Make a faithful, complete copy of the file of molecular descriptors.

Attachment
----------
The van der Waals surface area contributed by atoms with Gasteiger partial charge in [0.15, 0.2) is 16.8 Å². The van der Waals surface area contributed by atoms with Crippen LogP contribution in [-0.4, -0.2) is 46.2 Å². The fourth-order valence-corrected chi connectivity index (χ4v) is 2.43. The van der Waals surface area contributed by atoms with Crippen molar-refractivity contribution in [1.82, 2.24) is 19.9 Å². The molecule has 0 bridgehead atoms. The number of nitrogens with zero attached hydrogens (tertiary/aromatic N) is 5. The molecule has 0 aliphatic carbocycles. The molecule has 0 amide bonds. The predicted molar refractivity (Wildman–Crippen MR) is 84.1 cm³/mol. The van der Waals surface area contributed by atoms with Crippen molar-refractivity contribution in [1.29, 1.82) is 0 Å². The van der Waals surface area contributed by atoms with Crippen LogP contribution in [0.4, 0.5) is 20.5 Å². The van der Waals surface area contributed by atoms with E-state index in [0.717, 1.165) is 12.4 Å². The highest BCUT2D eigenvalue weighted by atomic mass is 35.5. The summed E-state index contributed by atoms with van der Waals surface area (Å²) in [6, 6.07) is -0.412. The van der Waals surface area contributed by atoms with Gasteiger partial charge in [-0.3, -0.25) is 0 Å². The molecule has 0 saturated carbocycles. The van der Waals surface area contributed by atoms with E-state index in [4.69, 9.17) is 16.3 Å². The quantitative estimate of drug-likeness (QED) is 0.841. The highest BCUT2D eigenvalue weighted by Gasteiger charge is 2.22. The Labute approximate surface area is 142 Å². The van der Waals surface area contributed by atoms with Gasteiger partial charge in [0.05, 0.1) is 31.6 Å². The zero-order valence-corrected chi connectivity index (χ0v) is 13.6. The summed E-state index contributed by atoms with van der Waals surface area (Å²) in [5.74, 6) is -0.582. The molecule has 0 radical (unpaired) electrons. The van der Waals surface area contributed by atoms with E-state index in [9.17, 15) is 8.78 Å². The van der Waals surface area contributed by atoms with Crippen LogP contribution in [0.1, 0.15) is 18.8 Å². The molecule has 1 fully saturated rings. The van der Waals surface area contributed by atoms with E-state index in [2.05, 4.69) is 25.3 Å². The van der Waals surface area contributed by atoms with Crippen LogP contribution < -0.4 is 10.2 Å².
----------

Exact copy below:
The van der Waals surface area contributed by atoms with Gasteiger partial charge in [0.15, 0.2) is 16.8 Å². The van der Waals surface area contributed by atoms with Crippen LogP contribution in [-0.4, -0.2) is 46.2 Å². The fourth-order valence-corrected chi connectivity index (χ4v) is 2.43. The van der Waals surface area contributed by atoms with Crippen molar-refractivity contribution in [1.82, 2.24) is 19.9 Å². The molecule has 0 bridgehead atoms. The number of nitrogens with zero attached hydrogens (tertiary/aromatic N) is 5. The molecule has 0 aliphatic carbocycles. The molecule has 0 amide bonds. The predicted molar refractivity (Wildman–Crippen MR) is 84.1 cm³/mol. The van der Waals surface area contributed by atoms with Crippen molar-refractivity contribution in [1.29, 1.82) is 0 Å². The van der Waals surface area contributed by atoms with Crippen LogP contribution in [0.4, 0.5) is 20.5 Å². The van der Waals surface area contributed by atoms with E-state index in [0.717, 1.165) is 12.4 Å². The highest BCUT2D eigenvalue weighted by atomic mass is 35.5. The summed E-state index contributed by atoms with van der Waals surface area (Å²) in [6, 6.07) is -0.412. The van der Waals surface area contributed by atoms with Gasteiger partial charge in [-0.3, -0.25) is 0 Å². The molecule has 0 saturated carbocycles. The van der Waals surface area contributed by atoms with E-state index in [4.69, 9.17) is 16.3 Å². The quantitative estimate of drug-likeness (QED) is 0.841. The highest BCUT2D eigenvalue weighted by Gasteiger charge is 2.22. The Labute approximate surface area is 142 Å². The van der Waals surface area contributed by atoms with Gasteiger partial charge in [0.05, 0.1) is 31.6 Å². The zero-order valence-corrected chi connectivity index (χ0v) is 13.6. The summed E-state index contributed by atoms with van der Waals surface area (Å²) in [5.74, 6) is -0.582. The molecule has 0 radical (unpaired) electrons. The van der Waals surface area contributed by atoms with E-state index in [9.17, 15) is 8.78 Å². The van der Waals surface area contributed by atoms with Crippen LogP contribution in [0.1, 0.15) is 18.8 Å². The molecule has 1 fully saturated rings. The van der Waals surface area contributed by atoms with E-state index in [2.05, 4.69) is 25.3 Å². The van der Waals surface area contributed by atoms with Crippen LogP contribution < -0.4 is 10.2 Å².